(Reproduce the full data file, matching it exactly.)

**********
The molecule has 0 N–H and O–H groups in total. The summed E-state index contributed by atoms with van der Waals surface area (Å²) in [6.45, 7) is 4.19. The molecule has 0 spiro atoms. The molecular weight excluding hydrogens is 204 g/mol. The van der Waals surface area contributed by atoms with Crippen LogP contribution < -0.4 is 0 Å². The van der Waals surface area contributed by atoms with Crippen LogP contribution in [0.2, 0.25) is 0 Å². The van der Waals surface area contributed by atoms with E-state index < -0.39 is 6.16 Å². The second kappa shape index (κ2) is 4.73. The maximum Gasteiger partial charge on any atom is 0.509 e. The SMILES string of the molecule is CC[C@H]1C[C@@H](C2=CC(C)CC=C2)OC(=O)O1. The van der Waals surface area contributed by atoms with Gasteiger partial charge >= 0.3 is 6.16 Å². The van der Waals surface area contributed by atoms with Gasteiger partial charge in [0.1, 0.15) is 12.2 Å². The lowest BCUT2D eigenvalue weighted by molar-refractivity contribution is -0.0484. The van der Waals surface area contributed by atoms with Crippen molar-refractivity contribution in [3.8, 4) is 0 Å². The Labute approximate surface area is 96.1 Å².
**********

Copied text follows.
The molecule has 0 N–H and O–H groups in total. The summed E-state index contributed by atoms with van der Waals surface area (Å²) in [6.45, 7) is 4.19. The molecule has 0 spiro atoms. The molecular weight excluding hydrogens is 204 g/mol. The van der Waals surface area contributed by atoms with Crippen LogP contribution < -0.4 is 0 Å². The van der Waals surface area contributed by atoms with Crippen LogP contribution in [0.2, 0.25) is 0 Å². The van der Waals surface area contributed by atoms with E-state index < -0.39 is 6.16 Å². The second kappa shape index (κ2) is 4.73. The maximum Gasteiger partial charge on any atom is 0.509 e. The SMILES string of the molecule is CC[C@H]1C[C@@H](C2=CC(C)CC=C2)OC(=O)O1. The van der Waals surface area contributed by atoms with Gasteiger partial charge >= 0.3 is 6.16 Å². The van der Waals surface area contributed by atoms with Gasteiger partial charge in [0.1, 0.15) is 12.2 Å². The lowest BCUT2D eigenvalue weighted by molar-refractivity contribution is -0.0484. The van der Waals surface area contributed by atoms with Crippen molar-refractivity contribution in [3.8, 4) is 0 Å². The Labute approximate surface area is 96.1 Å².